So I don’t know what is going on in our room. I rarely see and talk to my cousin and his colleague since they also work shifts. There are times that I feel somebody was inside the room when I knew, and I am fully aware that my cousin and his colleague are at work. I am also wondering who was cooking in the rice cooker inside our room and found newly-prepared food. I just ignored it and thought that maybe the landlady has a key to our office.
A few days before I moved out, I finally unveiled the mystery behind it. That day after my usual office time, I stayed in the room as I finished my editorial deadline. Then I heard footsteps going out of the room. A woman, coming from the partition of my cousin’s colleague. She was young for the older guy, so I assumed she was a girlfriend, and she moved out of our room discreetly as if she knows that I am there, and she had to go out before I catch her. I asked my cousin about it, and he was clueless. All he knew was that he is a happily married guy in the Philippines.
Then after confirming with other boarders, I fully understood why the landlady wanted me to move out. She knew the woman, and she allowed her to enter the premises as she was initially staying there. However, when she was unable to pay as she was still jobless and on a visit visa, she offered herself to cook for my cousin’s colleague, who was the original tenant of our room. They became a couple, at least in Dubai, and without the knowledge of his wife back home.
Privacy vs Affordability
Temptations and developing secret relationships have become quite common in a shared place, so I was not surprised that the landlady who has a family in the Philippines is living in the flat adjacent to ours with her ‘temporary husband’ and kids in UAE. When I finally moved out into my small studio, my colleagues find it a luxury, though I call it privacy. I don’t have issues with sharing rooms, and I fully accept their valid reasons, but I was not raised to be with strangers in a place.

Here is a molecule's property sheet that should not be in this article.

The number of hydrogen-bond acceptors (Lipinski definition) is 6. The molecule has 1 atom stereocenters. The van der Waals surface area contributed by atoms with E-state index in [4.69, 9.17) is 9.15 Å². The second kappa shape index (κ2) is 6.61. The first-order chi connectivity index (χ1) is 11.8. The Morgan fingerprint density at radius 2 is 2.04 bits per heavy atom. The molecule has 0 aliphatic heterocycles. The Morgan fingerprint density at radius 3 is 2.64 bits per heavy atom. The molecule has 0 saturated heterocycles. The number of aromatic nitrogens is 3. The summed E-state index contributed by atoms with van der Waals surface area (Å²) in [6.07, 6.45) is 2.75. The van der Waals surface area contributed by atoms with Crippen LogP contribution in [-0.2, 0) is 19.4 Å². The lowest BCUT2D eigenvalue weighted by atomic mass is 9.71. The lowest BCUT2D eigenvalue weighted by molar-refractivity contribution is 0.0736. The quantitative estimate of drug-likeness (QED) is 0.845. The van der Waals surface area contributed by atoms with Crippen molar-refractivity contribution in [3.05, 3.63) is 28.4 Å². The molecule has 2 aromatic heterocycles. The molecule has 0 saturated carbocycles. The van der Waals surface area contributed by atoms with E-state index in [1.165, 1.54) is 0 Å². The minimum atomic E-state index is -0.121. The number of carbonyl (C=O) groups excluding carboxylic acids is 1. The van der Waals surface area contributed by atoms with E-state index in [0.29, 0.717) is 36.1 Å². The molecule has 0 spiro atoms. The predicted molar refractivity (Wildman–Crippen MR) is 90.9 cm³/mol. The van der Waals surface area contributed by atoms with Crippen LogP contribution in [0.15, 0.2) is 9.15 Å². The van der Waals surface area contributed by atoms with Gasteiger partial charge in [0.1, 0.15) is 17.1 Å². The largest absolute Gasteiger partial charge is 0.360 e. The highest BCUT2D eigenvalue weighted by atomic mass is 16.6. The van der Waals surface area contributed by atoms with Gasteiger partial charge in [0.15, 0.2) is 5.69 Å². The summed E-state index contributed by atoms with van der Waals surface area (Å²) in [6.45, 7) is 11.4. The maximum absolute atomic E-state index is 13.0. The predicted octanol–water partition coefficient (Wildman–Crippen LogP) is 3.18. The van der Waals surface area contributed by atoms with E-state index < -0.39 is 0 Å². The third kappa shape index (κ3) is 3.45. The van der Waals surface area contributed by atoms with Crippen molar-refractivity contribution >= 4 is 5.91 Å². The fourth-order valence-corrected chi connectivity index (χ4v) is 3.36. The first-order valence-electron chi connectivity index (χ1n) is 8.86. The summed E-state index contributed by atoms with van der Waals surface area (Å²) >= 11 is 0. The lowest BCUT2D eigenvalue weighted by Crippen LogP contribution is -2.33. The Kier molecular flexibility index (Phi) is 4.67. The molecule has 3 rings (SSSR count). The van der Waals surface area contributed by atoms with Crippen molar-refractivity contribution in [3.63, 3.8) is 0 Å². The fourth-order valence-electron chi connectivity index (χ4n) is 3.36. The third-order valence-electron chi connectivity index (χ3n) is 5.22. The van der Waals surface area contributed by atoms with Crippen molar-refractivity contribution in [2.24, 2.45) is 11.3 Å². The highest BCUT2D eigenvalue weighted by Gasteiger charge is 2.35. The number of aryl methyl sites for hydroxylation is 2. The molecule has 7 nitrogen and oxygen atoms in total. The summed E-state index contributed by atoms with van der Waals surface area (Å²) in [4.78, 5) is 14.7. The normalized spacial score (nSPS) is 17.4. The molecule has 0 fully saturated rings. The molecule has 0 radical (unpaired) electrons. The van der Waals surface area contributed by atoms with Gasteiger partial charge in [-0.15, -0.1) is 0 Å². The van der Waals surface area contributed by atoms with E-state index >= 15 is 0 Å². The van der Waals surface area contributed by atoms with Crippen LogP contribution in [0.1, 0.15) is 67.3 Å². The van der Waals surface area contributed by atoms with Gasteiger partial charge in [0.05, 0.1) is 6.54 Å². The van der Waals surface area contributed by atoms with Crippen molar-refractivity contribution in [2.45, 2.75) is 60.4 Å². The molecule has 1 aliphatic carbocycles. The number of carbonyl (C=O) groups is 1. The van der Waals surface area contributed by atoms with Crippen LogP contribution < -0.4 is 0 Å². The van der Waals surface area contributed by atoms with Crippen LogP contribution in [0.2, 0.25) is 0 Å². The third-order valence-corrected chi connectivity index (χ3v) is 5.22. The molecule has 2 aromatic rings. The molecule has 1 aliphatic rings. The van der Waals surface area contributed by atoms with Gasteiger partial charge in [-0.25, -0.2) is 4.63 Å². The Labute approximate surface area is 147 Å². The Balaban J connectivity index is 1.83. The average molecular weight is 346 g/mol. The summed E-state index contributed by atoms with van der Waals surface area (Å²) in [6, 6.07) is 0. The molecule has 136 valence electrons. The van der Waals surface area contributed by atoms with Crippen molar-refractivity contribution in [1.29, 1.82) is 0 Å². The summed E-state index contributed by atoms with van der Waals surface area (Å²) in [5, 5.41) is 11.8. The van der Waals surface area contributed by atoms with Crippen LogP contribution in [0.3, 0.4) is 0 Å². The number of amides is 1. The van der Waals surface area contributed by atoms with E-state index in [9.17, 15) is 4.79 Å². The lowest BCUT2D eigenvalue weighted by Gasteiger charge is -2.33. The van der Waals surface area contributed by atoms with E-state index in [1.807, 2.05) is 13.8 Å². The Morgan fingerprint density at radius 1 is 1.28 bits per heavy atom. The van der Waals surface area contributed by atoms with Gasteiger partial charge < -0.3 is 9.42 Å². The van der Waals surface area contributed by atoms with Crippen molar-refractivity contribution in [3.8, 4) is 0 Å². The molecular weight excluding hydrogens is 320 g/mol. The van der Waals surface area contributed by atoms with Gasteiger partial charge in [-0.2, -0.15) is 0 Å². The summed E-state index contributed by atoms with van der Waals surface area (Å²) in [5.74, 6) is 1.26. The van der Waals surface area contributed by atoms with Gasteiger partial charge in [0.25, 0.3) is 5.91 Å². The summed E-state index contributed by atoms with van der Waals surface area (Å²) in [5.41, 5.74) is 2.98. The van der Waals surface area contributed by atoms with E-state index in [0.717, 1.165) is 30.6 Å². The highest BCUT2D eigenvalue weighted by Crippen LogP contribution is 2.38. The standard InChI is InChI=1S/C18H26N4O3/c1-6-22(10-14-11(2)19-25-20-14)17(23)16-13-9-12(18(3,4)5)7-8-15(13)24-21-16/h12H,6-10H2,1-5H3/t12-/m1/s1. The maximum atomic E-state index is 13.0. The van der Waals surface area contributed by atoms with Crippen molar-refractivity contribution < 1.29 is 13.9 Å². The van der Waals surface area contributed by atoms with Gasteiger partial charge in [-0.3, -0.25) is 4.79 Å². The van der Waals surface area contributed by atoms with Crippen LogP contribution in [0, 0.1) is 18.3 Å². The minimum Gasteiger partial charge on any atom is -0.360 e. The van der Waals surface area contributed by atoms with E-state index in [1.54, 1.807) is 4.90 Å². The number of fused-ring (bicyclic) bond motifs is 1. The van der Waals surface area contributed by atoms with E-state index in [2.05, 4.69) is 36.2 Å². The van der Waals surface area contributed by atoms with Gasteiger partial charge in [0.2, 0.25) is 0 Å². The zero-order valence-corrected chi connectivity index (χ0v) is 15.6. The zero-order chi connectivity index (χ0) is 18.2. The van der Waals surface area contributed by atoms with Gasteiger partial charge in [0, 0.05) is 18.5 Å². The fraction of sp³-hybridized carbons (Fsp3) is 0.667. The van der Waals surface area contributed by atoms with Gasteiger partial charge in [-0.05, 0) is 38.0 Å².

I have attitude, moods, and a loud snore that will cause trouble and maybe fistfights even. Nowadays, flat-sharing has been upgraded as people have now choices of who they want to be with. Sometimes officemates rent a flat and share it. Dull sharing advertisements are now particulars with posted headlines such as For All Filipino Only or All Filipino Males Only and All Filipina Girls Only.
Illicit relationship is the name of the game
Besides, it is not allowed to have a room sharing in UAE for mixed genders if you are not a married couple, but still, some Filipinos defy the rule with males and females living together under the guise of relatives. But Municipality Inspectors (Baladiya) have also been doing their job, forcing hundreds of Pinoys homeless as they have been forced to move out of residential villas because of sharing the rooms with people who are not their relatives.
So next time, before you even consider moving to a shared flat, consider weighing your choices as you will have to open up your life, share it with your roommates, be forced to accept and trust total strangers and give in to temptations.
Of course, if you can afford a studio or a less crowded room, better to spend a few hundred dirhams to avoid the hassles of being in overcrowded accommodation. Live your life to breathe and enjoy a little privacy and peace than squeezing yourself into a canned room to pamper your family back home. Save enough money for yourself and indulge in your life if you still have time and chance.
Otherwise, you end up being frustrated, remitting your full hard-earned money to your family with the funds ending up being spent on unnecessary things while you sacrifice everything to save cash.
About the Author
Ekim Toperi, is a Global Nomad, a 10-year Dubai veteran, who has traveled to the Mediterranean and Russian Territory for a cultural and winter experiment. A civil engineer and a passionate Artist & Writer. A New Hero Awardee of BFFI, a Word-With-Friends Addict, a tennis enthusiast, and a freedom lover.